In the John Cleese movie Clockwise, about a teacher who keeps on getting derailed whilst trying to reach a conference where he’s to give the keynote speech, his final breakdown comes as he sits in a road dressed in the robes of a monk, with the clock ticking but not yet out of time.
For all the havoc he’s been involved in, there’s still a glimmer of a chance.
One of his students has joined him on his bizarre road-trip across the country, and he turns to her and tells her where the real pain is.
“It’s not the despair, Laura. I can take the despair. It’s the hope I can’t stand.”
Football fans understand the concept well.
It’s the hope that kills you.
That’s why, amidst my frustration at full time last night, I was struck by a moment of almost sadistic glee as I realised that the equalizer had not pleased people at Ibrox as much as it had tormented them with the thought of what might have been.
It also keeps their unhealthy belief that this can be their year alive; had Celtic secured the three points even that might have faded and died.
But hope remains. Hope is still being dangled in front of them like a tasty treat on a wire. Like a donkey pulling a cart in the hope of eating a juicy carrot they plod on, believing. It must be exhausting, physically and mentally. You’d think they’d quit and save themselves all the grief and the obvious despair. To save themselves embarrassment.
Because everything from the weekend until the final whistle last night was embarrassing. Their preening, posturing, egotism, arrogance … they were top of the league for half a week, and then reality hit them as it always does.
Not that they recognize it.
Our confidence in our club comes from having been over the course before, from a seven for seven trophy record, for seven titles in a row. Their own comes from a mistaken belief that they are special, that the club which existed before them was special, that Scottish football fears them and with good reason.
None of it is based on anything concrete.
None of it is grounded in facts.
In fact, it’s especially dangerous because it is based on ego and presumption. Because it is based on their perception of themselves
And irony of ironies, it was Derek McInnes who got the result, the second time he’s beaten them in three games … and, of course, he took a point in the other match. He has Gerrard figured out; it took him just 89 minutes to do it.
Even playing with ten men last night, his team did not look like losing the points.
Fury has erupted amongst the Peepul because they genuinely see this as an opportunity missed instead of as a dose of reality.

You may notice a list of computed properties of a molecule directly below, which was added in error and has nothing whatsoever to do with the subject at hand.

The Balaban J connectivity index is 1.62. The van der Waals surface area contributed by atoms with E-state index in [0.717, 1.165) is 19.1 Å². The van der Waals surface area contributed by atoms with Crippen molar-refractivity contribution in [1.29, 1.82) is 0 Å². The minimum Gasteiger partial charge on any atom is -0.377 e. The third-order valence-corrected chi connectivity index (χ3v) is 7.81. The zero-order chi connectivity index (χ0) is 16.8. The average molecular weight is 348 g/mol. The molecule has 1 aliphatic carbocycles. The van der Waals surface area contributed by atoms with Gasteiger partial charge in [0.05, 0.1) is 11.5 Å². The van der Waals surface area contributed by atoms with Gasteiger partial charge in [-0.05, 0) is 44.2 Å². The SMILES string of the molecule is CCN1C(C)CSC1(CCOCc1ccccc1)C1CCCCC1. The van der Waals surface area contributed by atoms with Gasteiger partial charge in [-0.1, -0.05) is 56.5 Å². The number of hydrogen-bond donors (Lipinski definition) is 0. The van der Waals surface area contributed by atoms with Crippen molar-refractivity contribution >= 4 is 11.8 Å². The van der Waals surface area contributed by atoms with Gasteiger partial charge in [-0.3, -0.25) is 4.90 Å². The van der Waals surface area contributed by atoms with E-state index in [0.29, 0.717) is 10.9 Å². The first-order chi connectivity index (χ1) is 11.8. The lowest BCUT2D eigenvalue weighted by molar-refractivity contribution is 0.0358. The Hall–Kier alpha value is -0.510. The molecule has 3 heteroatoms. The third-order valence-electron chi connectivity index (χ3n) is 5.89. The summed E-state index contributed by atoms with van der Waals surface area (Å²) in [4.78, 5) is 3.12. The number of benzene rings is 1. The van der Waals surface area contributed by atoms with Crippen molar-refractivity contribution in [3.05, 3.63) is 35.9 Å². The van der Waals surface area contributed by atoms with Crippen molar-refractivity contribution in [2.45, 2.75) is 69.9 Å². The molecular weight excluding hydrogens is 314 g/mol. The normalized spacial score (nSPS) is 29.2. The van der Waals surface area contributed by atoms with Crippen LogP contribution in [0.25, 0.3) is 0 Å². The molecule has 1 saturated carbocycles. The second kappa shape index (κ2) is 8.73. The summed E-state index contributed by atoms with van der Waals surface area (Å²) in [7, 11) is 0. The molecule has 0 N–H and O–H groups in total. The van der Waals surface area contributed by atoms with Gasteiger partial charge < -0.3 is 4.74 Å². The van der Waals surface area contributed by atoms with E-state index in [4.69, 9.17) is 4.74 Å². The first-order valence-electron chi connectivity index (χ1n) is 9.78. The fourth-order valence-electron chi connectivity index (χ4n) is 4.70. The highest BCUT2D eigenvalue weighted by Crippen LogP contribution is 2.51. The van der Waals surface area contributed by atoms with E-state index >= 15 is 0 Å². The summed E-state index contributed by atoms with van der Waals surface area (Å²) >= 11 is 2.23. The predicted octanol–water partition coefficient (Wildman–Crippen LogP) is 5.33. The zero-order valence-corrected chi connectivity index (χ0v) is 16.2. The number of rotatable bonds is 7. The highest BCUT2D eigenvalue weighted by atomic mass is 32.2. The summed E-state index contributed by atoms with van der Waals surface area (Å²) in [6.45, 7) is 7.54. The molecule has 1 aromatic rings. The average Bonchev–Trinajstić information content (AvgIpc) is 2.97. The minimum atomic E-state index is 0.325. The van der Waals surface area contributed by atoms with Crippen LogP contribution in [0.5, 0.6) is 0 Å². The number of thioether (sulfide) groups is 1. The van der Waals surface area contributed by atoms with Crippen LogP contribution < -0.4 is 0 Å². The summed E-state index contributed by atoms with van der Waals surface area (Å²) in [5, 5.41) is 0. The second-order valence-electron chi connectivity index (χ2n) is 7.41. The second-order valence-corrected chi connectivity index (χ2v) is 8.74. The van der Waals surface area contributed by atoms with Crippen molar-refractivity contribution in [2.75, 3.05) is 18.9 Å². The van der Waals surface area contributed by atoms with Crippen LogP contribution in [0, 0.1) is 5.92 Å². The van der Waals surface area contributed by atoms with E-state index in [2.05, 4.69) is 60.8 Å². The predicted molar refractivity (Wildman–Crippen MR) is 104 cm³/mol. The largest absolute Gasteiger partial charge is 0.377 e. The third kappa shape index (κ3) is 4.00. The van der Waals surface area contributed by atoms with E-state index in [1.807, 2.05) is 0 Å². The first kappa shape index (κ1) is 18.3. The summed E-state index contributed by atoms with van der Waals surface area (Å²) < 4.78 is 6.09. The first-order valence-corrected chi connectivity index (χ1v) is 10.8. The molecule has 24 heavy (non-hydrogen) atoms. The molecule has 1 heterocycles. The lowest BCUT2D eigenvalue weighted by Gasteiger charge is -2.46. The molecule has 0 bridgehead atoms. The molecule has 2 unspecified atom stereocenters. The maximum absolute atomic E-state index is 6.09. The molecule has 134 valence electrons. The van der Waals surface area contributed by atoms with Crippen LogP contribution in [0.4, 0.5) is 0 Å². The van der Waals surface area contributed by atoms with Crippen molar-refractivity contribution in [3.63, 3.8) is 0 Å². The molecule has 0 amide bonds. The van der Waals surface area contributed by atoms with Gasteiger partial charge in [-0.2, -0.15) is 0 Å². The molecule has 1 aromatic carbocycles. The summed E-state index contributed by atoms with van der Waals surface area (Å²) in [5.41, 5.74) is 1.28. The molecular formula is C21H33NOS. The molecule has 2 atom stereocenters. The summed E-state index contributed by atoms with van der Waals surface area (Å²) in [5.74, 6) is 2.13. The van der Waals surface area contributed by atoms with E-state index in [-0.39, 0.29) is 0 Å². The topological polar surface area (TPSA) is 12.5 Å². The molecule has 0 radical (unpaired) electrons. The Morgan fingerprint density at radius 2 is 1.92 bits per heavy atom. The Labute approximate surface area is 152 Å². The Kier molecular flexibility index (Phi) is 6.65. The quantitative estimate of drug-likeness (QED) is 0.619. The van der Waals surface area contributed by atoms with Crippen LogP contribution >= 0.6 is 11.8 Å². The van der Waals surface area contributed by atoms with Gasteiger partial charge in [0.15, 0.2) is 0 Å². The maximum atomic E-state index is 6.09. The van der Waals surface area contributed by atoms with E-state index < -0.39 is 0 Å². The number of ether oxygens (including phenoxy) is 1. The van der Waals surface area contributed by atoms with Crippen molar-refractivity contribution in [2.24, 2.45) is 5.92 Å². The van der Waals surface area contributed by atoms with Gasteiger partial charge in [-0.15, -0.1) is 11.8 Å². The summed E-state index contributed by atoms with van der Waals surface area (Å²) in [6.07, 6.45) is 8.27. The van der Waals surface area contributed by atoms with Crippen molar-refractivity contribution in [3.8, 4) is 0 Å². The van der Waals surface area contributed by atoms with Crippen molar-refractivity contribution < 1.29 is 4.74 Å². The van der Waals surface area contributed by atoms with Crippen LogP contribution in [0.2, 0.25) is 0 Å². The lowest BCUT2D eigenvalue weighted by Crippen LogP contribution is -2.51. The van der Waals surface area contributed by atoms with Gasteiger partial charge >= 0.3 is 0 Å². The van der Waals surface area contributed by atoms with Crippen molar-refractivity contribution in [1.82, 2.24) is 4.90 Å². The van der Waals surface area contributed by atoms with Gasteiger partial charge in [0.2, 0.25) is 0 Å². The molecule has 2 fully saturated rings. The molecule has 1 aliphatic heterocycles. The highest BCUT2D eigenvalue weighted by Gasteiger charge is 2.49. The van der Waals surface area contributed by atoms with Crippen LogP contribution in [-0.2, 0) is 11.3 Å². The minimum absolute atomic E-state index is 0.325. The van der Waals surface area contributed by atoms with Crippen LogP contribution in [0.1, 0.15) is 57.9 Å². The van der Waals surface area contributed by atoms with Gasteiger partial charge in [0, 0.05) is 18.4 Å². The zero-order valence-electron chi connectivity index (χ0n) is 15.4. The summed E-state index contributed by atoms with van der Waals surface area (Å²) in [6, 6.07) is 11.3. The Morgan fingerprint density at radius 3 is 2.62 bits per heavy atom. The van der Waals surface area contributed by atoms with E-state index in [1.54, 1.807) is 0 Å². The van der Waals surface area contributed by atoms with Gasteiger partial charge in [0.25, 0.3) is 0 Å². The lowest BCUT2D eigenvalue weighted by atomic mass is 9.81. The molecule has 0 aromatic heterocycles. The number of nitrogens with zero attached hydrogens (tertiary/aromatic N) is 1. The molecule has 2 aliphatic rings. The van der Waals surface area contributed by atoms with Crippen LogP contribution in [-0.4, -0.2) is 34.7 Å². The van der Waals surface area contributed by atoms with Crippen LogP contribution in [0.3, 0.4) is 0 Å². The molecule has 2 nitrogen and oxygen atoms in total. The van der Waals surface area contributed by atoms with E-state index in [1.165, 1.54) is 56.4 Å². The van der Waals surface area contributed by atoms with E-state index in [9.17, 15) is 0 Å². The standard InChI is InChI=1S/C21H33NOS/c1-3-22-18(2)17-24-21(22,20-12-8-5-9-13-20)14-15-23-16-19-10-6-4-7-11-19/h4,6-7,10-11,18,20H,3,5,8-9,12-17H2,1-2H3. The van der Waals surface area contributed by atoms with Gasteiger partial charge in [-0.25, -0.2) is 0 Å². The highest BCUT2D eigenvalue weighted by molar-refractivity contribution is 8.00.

They see Celtic as a club they could catch, if only. Yeah, if only they were as big a club as they think they are. If only they had players as good as they think they do. If only they had a manager half as talented at running a team as he is at running his mouth.
Their overconfidence was based on nothing, but their doubts are quite the opposite. Their doubts are entirely justified. Their concerns are absolutely right and rooted in what is real. Their club is a mess. Their manager is a joke. His win ratio is a little better than 50%.
But for Europe he would already be booking a seat in the departure lounge, and that little adventure has been overhyped to a fare-thee-well. Two of their group stage opponents sacked their managers during the campaign. Villarreal won 8-0 at the weekend, and that has led to much backslapping amongst Gerrard’s dwindling band of adherents; they sit 17th in the league.
Nobody at Ibrox should be kidding themselves on that this ends well. Celtic continues to frustrate the fans in league football, but if we win our game in hand we’re top again and three points ahead of their hapless club in spite of what everyone knows is a bad start. We’ve won the first domestic trophy and a draw at home puts us through in Europe.
Gerrard is floundering amidst waves of nutty over-expectation. It’s the hope that’s killing him, it’s the hope that’s crushing his team. Few of his players know what it’s like to be winners and most are being simply flattened by the entitlement that flows out of the Ibrox stands and which never lessens no matter how many nights like last night there are.
The lunatic fringe over there really does believe that you become a better footballer the minute you pull on their run-of-the-mill blue shirt. But these guys cannot be more than they are, and nor can that manager of theirs. The appointment was insane. The optimism that surrounded it was delusional. As it all comes crashing down the fear is running rampant. The loathing has started to replace the adulation as their fans start to feel the “title challenge” slipping through their fingers. That they never really had it in their hands does not make things better or the pain that comes with clinging on to hope any less hard.
And reality will not save the manager, and nor should it.
He has played his own part in blowing expectations all out of proportion. That will be part of what destroys him.
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